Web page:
"Home" for a parent is not necessarily a child's place of habitual residence. Many parents don’t realise the legal implications of moving their child to a new country, meaning that parental child abduction can happen without much thought.
The Hague Convention on the Civil Aspects of International Child Abduction is an agreement between a significant number of countries globally which helps return children to their country of habitual residence, so the courts in that country can make decisions about their welfare. You may still fall foul of the law even if you have or are considering taking your child from a non-convention country without the consent of the other parent.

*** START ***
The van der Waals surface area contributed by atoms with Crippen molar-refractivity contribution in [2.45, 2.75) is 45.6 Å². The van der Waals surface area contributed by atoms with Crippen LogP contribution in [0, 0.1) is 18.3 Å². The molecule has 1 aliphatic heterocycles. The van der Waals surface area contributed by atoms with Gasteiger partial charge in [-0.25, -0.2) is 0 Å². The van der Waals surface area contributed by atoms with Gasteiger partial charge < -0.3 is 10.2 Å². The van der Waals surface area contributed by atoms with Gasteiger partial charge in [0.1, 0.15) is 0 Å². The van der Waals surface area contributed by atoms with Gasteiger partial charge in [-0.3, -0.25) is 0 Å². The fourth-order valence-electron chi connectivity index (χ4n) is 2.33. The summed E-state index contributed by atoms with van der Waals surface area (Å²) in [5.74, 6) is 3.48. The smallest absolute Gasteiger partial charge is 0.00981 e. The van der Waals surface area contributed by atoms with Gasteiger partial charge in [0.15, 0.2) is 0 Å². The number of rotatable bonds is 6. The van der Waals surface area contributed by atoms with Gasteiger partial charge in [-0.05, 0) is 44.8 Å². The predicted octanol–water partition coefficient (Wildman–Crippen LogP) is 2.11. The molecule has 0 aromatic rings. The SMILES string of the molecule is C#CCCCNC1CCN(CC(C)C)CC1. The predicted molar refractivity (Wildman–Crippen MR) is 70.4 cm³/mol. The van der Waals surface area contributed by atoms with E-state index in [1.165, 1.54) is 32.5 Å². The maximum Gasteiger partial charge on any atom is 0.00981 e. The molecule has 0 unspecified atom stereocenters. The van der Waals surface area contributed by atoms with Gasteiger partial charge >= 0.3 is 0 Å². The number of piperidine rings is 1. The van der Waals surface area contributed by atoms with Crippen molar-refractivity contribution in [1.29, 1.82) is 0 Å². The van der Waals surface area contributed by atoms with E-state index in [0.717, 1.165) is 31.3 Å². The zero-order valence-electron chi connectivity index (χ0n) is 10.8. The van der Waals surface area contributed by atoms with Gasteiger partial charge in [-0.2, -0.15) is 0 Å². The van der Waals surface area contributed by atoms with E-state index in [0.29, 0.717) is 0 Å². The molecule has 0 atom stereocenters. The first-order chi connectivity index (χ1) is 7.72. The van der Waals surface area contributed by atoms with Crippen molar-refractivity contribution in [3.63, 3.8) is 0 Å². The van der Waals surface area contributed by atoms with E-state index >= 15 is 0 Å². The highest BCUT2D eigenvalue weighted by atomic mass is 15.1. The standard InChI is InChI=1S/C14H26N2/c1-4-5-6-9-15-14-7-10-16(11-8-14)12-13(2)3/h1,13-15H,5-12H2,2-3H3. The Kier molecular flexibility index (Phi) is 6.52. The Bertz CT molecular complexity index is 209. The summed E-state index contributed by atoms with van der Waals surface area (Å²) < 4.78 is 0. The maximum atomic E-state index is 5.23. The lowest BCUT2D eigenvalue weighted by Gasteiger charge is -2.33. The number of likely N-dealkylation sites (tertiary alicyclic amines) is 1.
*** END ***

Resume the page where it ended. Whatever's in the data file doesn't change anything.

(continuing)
Marisa Cullen, an associate in the Family Law team and an expert in international parental child abduction at Morton Fraser can discuss the legal implications parents considering taking their children "home" could face and the measures that can be taken to ensure you do not commit parental child abduction.